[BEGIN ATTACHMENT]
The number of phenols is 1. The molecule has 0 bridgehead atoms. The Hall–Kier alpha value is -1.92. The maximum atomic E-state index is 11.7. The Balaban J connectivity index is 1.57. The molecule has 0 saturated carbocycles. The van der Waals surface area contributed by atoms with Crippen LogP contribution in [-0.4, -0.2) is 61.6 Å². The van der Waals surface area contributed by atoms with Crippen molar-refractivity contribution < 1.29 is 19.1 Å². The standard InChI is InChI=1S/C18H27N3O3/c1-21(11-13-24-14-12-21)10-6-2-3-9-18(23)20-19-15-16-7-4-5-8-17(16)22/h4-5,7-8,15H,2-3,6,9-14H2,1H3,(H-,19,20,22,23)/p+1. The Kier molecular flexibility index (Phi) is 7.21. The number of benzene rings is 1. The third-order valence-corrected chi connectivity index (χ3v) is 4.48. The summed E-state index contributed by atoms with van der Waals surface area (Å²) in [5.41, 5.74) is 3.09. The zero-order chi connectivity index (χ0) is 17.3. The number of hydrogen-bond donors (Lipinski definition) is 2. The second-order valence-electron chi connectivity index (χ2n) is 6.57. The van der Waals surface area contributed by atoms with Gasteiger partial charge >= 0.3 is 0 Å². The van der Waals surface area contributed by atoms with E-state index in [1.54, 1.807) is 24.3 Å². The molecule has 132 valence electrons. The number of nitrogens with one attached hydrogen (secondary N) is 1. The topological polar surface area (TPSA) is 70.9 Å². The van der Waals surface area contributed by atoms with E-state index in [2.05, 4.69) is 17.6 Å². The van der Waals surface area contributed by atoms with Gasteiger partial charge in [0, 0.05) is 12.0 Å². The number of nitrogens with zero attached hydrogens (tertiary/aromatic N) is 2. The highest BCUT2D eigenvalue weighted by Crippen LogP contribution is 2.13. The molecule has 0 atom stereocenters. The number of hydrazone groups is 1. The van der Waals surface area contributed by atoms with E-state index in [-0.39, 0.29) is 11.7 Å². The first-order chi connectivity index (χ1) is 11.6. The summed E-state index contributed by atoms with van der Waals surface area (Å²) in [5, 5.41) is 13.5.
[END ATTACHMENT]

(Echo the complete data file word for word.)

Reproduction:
The number of phenols is 1. The molecule has 0 bridgehead atoms. The Hall–Kier alpha value is -1.92. The maximum atomic E-state index is 11.7. The Balaban J connectivity index is 1.57. The molecule has 0 saturated carbocycles. The van der Waals surface area contributed by atoms with Crippen LogP contribution in [-0.4, -0.2) is 61.6 Å². The van der Waals surface area contributed by atoms with Crippen molar-refractivity contribution < 1.29 is 19.1 Å². The standard InChI is InChI=1S/C18H27N3O3/c1-21(11-13-24-14-12-21)10-6-2-3-9-18(23)20-19-15-16-7-4-5-8-17(16)22/h4-5,7-8,15H,2-3,6,9-14H2,1H3,(H-,19,20,22,23)/p+1. The Kier molecular flexibility index (Phi) is 7.21. The number of benzene rings is 1. The third-order valence-corrected chi connectivity index (χ3v) is 4.48. The summed E-state index contributed by atoms with van der Waals surface area (Å²) in [5.41, 5.74) is 3.09. The zero-order chi connectivity index (χ0) is 17.3. The number of hydrogen-bond donors (Lipinski definition) is 2. The second-order valence-electron chi connectivity index (χ2n) is 6.57. The van der Waals surface area contributed by atoms with Gasteiger partial charge >= 0.3 is 0 Å². The van der Waals surface area contributed by atoms with E-state index in [1.54, 1.807) is 24.3 Å². The molecule has 132 valence electrons. The number of nitrogens with one attached hydrogen (secondary N) is 1. The topological polar surface area (TPSA) is 70.9 Å². The van der Waals surface area contributed by atoms with E-state index in [2.05, 4.69) is 17.6 Å². The van der Waals surface area contributed by atoms with Gasteiger partial charge in [0, 0.05) is 12.0 Å². The number of nitrogens with zero attached hydrogens (tertiary/aromatic N) is 2. The highest BCUT2D eigenvalue weighted by Crippen LogP contribution is 2.13. The molecule has 0 atom stereocenters. The number of hydrazone groups is 1. The van der Waals surface area contributed by atoms with E-state index in [-0.39, 0.29) is 11.7 Å². The first-order chi connectivity index (χ1) is 11.6. The summed E-state index contributed by atoms with van der Waals surface area (Å²) in [5, 5.41) is 13.5.